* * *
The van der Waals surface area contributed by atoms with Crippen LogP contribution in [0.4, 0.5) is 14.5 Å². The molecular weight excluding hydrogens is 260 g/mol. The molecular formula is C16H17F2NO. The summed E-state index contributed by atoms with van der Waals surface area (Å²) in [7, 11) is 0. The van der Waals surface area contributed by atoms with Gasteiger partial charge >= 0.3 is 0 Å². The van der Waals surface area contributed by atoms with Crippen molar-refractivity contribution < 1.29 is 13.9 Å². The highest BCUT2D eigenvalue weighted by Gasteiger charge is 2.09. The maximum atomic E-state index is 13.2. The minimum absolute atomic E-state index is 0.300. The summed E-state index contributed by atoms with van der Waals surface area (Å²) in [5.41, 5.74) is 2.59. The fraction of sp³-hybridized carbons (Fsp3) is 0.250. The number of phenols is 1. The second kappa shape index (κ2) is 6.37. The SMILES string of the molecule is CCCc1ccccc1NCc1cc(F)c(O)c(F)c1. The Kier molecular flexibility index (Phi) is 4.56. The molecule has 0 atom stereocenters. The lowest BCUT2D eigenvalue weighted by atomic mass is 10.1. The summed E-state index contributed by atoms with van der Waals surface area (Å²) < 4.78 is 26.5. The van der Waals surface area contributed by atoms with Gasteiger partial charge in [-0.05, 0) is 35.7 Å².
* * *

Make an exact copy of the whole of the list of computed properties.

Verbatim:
The van der Waals surface area contributed by atoms with Crippen LogP contribution in [0.4, 0.5) is 14.5 Å². The molecular weight excluding hydrogens is 260 g/mol. The molecular formula is C16H17F2NO. The summed E-state index contributed by atoms with van der Waals surface area (Å²) in [7, 11) is 0. The van der Waals surface area contributed by atoms with Gasteiger partial charge >= 0.3 is 0 Å². The van der Waals surface area contributed by atoms with Crippen molar-refractivity contribution < 1.29 is 13.9 Å². The highest BCUT2D eigenvalue weighted by Gasteiger charge is 2.09. The maximum atomic E-state index is 13.2. The minimum absolute atomic E-state index is 0.300. The summed E-state index contributed by atoms with van der Waals surface area (Å²) in [5.41, 5.74) is 2.59. The fraction of sp³-hybridized carbons (Fsp3) is 0.250. The number of phenols is 1. The second kappa shape index (κ2) is 6.37. The SMILES string of the molecule is CCCc1ccccc1NCc1cc(F)c(O)c(F)c1. The Kier molecular flexibility index (Phi) is 4.56. The molecule has 0 atom stereocenters. The lowest BCUT2D eigenvalue weighted by atomic mass is 10.1. The summed E-state index contributed by atoms with van der Waals surface area (Å²) < 4.78 is 26.5. The van der Waals surface area contributed by atoms with Gasteiger partial charge in [-0.05, 0) is 35.7 Å².